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Title page for ETD etd-07202015-085831

Type of Document Dissertation
Author Piscionere, Jennifer Anne
Author's Email Address j.piscionere@vanderbilt.edu
URN etd-07202015-085831
Title The Clustering of Galaxies on the Smallest Scales Across Cosmic Time
Degree PhD
Department Physics
Advisory Committee
Advisor Name Title
Andreas Berlind Committee Chair
Keivan Stassun Committee Member
Kelly Holley-Bockelmann Committee Member
Kiril Bolotin Committee Member
Robert Scherrer Committee Member
  • Galaxies
  • Astrophysics
  • Astronomy
Date of Defense 2015-05-27
Availability unrestricted
This work aims to quantify the changing clustering of satellite galaxies in their host dark matter halo. I use three samples of Sloan Digital Sky Survey (SDSS) galaxies; the first sample is of galaxies in the local universe, redshifts from z = 0.02 to z = 0.165. I then compare the clustering of two higher redshift samples, the Luminous Red Galaxy (LRG) sample, z = 0.16 to z = 0.36, and the SDSS-III Constant Mass Galaxy (CMASS) sample, z = 0.43 to z = 0.7. First, I measure the angular correlation function of local SDSS galaxies on very small scales 7” < θ < 320” in a range of luminosity threshold samples (Mr <-18 up to Mr <-21) that are constructed from the subset of SDSS that has been spectroscopically observed more than once (the plate overlap region). I measure clustering in this reduced survey footprint in order to minimize the effects of fiber collision incompleteness, which are otherwise substantial on these small scales. I model our clustering measurements using a fully numerical halo model that populates dark matter halos in N-body simulations to create realistic mock galaxy catalogs. The model has free parameters that specify both the number and spatial distribution of galaxies within their host halos. I adopt a flexible density profile for the spatial distribution of satellite galaxies that is similar to the dark matter Navarro-Frenk-White (NFW) profile,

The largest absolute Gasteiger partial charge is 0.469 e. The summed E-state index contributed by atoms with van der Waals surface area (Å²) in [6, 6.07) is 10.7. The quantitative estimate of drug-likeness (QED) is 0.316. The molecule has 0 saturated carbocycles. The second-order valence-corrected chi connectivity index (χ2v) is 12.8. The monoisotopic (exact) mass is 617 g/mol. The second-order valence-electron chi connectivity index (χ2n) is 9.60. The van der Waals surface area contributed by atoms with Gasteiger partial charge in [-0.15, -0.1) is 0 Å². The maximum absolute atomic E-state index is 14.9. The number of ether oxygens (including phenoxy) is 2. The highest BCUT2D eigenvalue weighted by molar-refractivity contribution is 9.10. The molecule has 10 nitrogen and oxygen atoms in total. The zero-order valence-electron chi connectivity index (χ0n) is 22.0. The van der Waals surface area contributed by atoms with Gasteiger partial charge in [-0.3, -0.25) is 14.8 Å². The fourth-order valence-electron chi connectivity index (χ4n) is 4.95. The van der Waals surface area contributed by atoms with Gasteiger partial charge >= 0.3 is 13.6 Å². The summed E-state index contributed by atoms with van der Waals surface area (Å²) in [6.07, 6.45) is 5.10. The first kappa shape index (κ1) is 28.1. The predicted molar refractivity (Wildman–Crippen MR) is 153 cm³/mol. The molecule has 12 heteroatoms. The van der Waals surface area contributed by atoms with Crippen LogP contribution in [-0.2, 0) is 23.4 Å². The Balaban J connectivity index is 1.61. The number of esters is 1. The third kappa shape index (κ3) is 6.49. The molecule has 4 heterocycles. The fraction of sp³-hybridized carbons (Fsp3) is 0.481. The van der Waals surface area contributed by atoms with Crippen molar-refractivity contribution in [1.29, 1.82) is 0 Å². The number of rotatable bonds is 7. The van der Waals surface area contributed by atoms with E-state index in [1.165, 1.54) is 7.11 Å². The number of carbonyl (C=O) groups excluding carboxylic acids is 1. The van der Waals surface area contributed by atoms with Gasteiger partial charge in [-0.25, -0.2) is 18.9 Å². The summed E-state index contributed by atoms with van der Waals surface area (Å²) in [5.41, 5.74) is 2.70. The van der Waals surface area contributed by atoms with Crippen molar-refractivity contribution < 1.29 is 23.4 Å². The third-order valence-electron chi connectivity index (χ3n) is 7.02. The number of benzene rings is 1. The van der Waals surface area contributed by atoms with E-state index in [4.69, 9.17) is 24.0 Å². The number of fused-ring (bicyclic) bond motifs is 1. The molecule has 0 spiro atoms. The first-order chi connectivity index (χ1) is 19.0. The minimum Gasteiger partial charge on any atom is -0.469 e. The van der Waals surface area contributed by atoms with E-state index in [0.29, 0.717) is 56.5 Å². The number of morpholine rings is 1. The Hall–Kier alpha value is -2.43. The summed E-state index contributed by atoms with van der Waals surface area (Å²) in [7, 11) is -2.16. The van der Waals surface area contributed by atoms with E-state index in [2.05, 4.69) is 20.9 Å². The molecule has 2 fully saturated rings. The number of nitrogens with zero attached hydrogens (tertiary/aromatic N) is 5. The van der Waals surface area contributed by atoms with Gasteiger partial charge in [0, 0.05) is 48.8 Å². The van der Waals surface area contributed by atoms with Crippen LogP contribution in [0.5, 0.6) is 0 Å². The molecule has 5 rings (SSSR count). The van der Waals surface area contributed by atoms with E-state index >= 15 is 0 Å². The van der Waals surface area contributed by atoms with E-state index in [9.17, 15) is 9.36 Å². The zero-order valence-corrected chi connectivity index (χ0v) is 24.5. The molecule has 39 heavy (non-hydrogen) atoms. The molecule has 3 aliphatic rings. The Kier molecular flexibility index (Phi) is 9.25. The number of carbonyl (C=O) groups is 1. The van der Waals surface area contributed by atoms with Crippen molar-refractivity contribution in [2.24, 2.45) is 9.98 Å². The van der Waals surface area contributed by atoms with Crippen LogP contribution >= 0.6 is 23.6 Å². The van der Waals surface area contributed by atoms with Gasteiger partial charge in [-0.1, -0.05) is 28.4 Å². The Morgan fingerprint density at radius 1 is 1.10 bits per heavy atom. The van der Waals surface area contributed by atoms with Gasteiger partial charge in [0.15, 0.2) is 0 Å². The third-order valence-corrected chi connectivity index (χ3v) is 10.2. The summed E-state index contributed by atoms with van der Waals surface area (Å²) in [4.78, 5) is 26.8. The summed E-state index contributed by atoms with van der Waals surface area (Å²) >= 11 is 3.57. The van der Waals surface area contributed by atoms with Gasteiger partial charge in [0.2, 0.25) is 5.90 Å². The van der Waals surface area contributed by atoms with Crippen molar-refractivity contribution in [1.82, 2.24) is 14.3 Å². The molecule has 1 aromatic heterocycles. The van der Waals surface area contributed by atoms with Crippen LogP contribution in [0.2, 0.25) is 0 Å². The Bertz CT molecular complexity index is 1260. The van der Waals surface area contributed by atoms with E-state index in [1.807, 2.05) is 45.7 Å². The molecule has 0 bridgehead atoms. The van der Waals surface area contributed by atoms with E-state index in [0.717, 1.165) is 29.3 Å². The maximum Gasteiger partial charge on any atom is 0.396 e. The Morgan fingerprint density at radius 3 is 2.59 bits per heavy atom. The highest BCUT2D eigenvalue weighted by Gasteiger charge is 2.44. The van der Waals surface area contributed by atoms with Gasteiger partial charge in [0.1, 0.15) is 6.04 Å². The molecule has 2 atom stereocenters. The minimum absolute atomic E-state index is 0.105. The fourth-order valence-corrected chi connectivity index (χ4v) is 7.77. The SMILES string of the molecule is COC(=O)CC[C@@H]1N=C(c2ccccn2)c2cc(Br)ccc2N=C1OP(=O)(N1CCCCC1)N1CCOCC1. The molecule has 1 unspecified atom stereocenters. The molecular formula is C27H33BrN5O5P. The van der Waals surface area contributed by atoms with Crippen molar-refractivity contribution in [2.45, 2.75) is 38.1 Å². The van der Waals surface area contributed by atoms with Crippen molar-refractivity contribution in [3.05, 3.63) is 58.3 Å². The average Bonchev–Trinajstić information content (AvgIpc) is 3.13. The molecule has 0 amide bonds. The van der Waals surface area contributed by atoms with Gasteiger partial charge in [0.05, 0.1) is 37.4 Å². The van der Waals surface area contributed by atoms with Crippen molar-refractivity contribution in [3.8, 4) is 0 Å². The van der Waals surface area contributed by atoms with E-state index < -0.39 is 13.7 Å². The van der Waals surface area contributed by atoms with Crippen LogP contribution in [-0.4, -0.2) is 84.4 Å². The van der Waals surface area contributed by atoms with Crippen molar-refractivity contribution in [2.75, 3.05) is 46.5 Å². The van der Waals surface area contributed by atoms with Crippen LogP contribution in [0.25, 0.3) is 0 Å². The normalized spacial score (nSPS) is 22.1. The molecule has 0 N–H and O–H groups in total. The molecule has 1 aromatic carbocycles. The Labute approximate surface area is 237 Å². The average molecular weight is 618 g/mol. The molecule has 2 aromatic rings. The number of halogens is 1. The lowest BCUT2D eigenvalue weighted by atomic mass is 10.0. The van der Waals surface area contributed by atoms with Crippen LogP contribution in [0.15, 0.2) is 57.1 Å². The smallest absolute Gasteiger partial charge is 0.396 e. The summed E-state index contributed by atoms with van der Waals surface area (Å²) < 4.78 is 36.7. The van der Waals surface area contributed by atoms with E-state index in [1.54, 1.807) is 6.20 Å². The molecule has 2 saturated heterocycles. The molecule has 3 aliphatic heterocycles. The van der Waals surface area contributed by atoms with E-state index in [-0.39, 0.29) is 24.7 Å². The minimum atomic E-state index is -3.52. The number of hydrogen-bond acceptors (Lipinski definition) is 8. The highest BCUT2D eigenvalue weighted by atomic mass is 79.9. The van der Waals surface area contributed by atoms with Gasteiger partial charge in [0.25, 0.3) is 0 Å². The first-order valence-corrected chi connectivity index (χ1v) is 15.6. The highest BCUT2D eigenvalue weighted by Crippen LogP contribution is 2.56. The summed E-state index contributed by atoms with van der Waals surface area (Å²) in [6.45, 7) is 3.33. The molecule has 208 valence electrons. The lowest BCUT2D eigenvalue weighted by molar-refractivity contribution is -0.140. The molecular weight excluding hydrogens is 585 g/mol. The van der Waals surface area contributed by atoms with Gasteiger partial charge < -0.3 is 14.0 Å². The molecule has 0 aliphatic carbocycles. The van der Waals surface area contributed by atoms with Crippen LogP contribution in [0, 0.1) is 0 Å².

except that the inner slope is allowed to vary. I find that the angular clustering of our most luminous samples suggests that luminous satellite galaxies have substantially steeper inner density profiles than NFW. Lower luminosity samples are less constraining, however, and are consistent with satellite galaxies having shallow density profiles. Our results confirm the findings of Watson et al. (2012) while using different methodology. Moving onto the higher redshift regime, I then measure the very small scale clustering of LRGs and their progenitor CMASS galaxies. I use a cross correlation technique to overcome the limitations due to fiber collisions. I see significant evolution in the small scale clustering between z = 0.7 and z = 0.43, and even more striking, a significant difference between the clustering of LRGs and the CMASS galaxies. The clustering of LRGs is substantially steeper, indicative of the satellite galaxy distribution becoming more compact over the course of cosmic time.

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